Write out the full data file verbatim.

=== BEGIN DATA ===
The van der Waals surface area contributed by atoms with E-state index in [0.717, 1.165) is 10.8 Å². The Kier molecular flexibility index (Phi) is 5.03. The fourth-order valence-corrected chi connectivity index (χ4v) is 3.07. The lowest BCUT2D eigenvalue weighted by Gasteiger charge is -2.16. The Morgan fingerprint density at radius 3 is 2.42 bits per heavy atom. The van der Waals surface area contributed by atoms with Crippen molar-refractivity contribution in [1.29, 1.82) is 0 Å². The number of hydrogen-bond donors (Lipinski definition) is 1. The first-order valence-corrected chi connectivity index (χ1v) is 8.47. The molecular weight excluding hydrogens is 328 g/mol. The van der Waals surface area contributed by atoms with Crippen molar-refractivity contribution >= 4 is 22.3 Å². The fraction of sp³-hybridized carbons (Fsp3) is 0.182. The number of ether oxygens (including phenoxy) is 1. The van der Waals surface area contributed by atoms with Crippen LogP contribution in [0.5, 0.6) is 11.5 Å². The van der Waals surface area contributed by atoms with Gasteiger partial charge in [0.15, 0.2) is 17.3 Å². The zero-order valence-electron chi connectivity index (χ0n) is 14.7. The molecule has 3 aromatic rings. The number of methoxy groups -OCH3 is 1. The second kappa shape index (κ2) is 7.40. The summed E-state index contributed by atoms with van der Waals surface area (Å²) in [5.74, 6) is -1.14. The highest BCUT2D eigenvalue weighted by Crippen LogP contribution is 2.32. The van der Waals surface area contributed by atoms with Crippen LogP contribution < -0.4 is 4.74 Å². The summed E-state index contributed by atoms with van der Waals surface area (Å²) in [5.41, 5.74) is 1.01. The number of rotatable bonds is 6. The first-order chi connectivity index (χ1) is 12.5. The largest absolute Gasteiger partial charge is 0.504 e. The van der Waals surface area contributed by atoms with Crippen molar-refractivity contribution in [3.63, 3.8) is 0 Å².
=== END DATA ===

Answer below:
The van der Waals surface area contributed by atoms with E-state index in [0.717, 1.165) is 10.8 Å². The Kier molecular flexibility index (Phi) is 5.03. The fourth-order valence-corrected chi connectivity index (χ4v) is 3.07. The lowest BCUT2D eigenvalue weighted by Gasteiger charge is -2.16. The Morgan fingerprint density at radius 3 is 2.42 bits per heavy atom. The van der Waals surface area contributed by atoms with Crippen molar-refractivity contribution in [1.29, 1.82) is 0 Å². The number of hydrogen-bond donors (Lipinski definition) is 1. The first-order valence-corrected chi connectivity index (χ1v) is 8.47. The molecular weight excluding hydrogens is 328 g/mol. The van der Waals surface area contributed by atoms with Crippen molar-refractivity contribution >= 4 is 22.3 Å². The fraction of sp³-hybridized carbons (Fsp3) is 0.182. The number of ether oxygens (including phenoxy) is 1. The van der Waals surface area contributed by atoms with Crippen LogP contribution in [0.5, 0.6) is 11.5 Å². The van der Waals surface area contributed by atoms with Gasteiger partial charge in [0.15, 0.2) is 17.3 Å². The zero-order valence-electron chi connectivity index (χ0n) is 14.7. The molecule has 3 aromatic rings. The number of methoxy groups -OCH3 is 1. The second kappa shape index (κ2) is 7.40. The summed E-state index contributed by atoms with van der Waals surface area (Å²) in [5.74, 6) is -1.14. The highest BCUT2D eigenvalue weighted by Crippen LogP contribution is 2.32. The van der Waals surface area contributed by atoms with Crippen LogP contribution < -0.4 is 4.74 Å². The summed E-state index contributed by atoms with van der Waals surface area (Å²) in [5.41, 5.74) is 1.01. The number of rotatable bonds is 6. The first-order chi connectivity index (χ1) is 12.5. The largest absolute Gasteiger partial charge is 0.504 e. The van der Waals surface area contributed by atoms with Crippen molar-refractivity contribution in [3.63, 3.8) is 0 Å².